Looking at the top side of the card, there’s an 8-Pin and a 6-Pin connector on the far right, totaling a power draw of 180W. The latches face the PCB side. Noteworthy features include three large heat pipes and a black cold plate between the heatsink and the PCB.
The rear side boasts an RGB lighting area with a dragon image and MSI text, controllable through the Mystic Lighting app. An anti-bending strip runs from the cold plate to the rear IO plate. Two SLI fingers with red hardcovers are visible, and a dragon logo is on the backplate near the power connectors. Vents on the GPU die’s backside extend to the rear IO plate.
A serial number sticker is under the SLI fingers, and four spring-loaded screws secure the cooler’s baseplate to the GPU die. One screw has a white sticker, tampering with it voids the warranty—a practice I find puzzling, as EVGA doesn’t use such stickers, supporting water cooling enthusiasts. Returning to design, the rear side has a standard IO panel with various connectivity options:
- 1x DL-DVI-D Connector
- 1x HDMI Connector 2.0b
- 3x DisplayPort Connectors 1.4
These connectors are protected with red color covers. The maximum digital resolution supported on this card is 7680×4320. This card supports OpenGL 4.5 and DirectX 12. It has two way SLI capability and supports up to 4 displays at a time. It is VR ready and supports GSync as well as adaptive vertical sync. It has HDCP 2.2 support.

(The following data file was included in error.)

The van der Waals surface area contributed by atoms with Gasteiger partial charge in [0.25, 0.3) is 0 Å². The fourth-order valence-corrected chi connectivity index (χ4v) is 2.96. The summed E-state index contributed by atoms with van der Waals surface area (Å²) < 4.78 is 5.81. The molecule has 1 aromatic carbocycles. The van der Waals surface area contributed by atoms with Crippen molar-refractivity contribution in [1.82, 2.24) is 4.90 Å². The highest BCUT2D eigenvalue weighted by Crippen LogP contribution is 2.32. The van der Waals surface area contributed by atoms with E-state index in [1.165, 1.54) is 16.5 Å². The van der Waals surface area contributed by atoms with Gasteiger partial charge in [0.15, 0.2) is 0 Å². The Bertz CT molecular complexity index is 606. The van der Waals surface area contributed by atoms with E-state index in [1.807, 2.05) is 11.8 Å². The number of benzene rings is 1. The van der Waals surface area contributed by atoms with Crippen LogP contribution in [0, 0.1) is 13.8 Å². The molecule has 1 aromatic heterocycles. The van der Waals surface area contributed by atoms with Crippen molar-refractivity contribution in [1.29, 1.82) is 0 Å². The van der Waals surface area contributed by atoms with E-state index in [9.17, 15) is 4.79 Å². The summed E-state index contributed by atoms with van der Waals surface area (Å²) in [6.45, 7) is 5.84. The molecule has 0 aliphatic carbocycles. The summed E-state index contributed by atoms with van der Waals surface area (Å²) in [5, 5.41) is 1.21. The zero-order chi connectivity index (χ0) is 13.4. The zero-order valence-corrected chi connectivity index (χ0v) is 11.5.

Last but not least, MSI is using 10 phase PWM design with Military Class 4 grade components in the power delivery section of the PCB like Super Ferrite Chokes, Hi-C Caps, and Japanese Solid Caps all there to ensure the extreme yet stable overclocking and enhanced efficiency. Before wrapping it up, here are the minimum system requirements:
- PCIe compliant motherboard with one dual-width x16 slot
- One 6-pin and one 8-pin supplementary connectors
- Minimum 500W PSU
- 350MB of free disk storage
- 8GB System Memory
- Microsoft Windows 7, 8, 10
- Internet Connection to download apps from MSI and updated driver from GeForce website.
Test BenchFollowing test bench setup was used to test the performance of the graphics card:
- Intel i7 6850k
- Asus Rampage V Edition 10
- Ballistix Elite 4x8GB @ 3000MHz
- Noctua NH-D15
- Corsair AX1200i